ARKive is active on Twitter so why not join our community of followers and keep up to date with the world of ARKive! We tweet about everything from the ARKive team’s favourite species to what cakes we’re eating in the office, from the latest conservation news to fun games and contests. Follow us and then tweet @arkive to say hello!

Lauren Pascoe, ARKive Media Researcher

Mar 12

The ARKive team are like a pack of social animals. There’s nothing more we *like* than a good old party! Whether it’s in fancy dress or a wild birthday bash!

ARKive Team celebrating ARKive's 8th Birthday

ARKive Team celebrating ARKive's 8th Birthday

That’s why we love getting social online to connect with millions of people all over the world. By sharing photos, videos and facts about endangered species via social networks we can inspire others to value them and ultimately contribute to their protection. We need your help to share, *like*, tweet, +1 and join our discussions to spread the word even further.

Social animals (and plants)

But it’s not just us humans that like to dabble in a bit of social networking. The natural world is full of instant messaging, sharing and status updates. From ants with over a million ‘friends’, to obscure avian-event invitations, to well-connected dolphins, animals got social long before the advent of Facebook, Twitter and Google +.

Photo of army ant colony foraging for prey

Army ant colony


What’s the Most Social Species?

Which species makes those power connections? Which species has got the best moves? Which species would you want to invite to your party? Join our search to find the ‘Most Social Species’ onARKive. Wherever you hangout online, connect with ARKive and let us know your favourite social species.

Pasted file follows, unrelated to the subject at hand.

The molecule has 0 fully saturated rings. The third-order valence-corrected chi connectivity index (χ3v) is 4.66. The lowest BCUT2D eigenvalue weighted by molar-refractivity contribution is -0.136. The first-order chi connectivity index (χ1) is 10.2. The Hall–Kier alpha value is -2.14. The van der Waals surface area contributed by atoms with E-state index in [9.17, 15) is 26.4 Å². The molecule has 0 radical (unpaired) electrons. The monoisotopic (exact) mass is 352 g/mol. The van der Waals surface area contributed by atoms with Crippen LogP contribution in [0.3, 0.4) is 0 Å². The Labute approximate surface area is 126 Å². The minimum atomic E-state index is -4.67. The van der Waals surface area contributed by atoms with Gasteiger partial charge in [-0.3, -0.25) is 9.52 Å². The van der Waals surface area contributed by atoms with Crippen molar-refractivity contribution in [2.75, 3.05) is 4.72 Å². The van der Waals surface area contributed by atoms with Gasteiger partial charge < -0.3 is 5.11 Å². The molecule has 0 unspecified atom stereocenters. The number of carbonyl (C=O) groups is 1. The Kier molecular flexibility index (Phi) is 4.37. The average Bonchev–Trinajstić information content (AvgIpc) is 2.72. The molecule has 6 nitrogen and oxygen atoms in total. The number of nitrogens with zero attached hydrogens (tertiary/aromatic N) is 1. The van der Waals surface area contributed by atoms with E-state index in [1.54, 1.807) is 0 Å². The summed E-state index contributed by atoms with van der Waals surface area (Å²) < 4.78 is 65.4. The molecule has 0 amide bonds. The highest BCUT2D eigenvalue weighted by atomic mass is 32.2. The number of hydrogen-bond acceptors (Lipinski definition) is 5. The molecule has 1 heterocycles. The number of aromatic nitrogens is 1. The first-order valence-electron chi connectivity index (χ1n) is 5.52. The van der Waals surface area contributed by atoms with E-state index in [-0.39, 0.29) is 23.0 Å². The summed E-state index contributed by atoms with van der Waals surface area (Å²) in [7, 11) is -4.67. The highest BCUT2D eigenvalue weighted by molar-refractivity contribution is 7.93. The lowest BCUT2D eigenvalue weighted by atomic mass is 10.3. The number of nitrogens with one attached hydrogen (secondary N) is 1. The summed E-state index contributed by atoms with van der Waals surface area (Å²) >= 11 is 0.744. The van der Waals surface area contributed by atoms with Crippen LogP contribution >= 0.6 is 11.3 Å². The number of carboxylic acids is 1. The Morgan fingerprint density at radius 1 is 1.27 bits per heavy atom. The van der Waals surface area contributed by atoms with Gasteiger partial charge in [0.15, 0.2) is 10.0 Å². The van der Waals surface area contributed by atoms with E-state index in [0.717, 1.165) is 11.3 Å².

The Categories:

Most Liked Social Species

Visit the species you think is the most social and press the Facebook *like* button. The species with the most likes will win the title of ‘Most Liked Social Species’. Who will win? *Like* to ensure your favourite is a contender!

No. 1 Social Species

Look for your no.1 species and press Google +. The title of ‘No. 1 Social Species’ will go to the species with the most Google +1s. Ensure your favourite is a chartbuster by pressing +1.

Chirpiest Social Species

Explore ARKive to find the species you think is the happiest and chattiest and press tweet. The ‘Chirpiest Social Species’ will be awarded to the species with the most new tweets. Tweet to ensure your favourite makes top bill!

Most Stylish Species

Share the animal or plant you think is the ‘Most Stylish Species’ on our Tumblr blog. What’s the best natural style this season? Who’s got the grooviest patterns? Who will tumble their way into the lead? Let us know on our Tumblr blog.

Get social this week!

Each day this week, we’ll focus on one social network and check out its similarities with the wild social world. Come join us on:

Let us know your favourite social species in the comments below too! Look out for the award winners next week. Who will win? It’s up to you!

Get social with ARKive – the party wouldn’t be the same without you!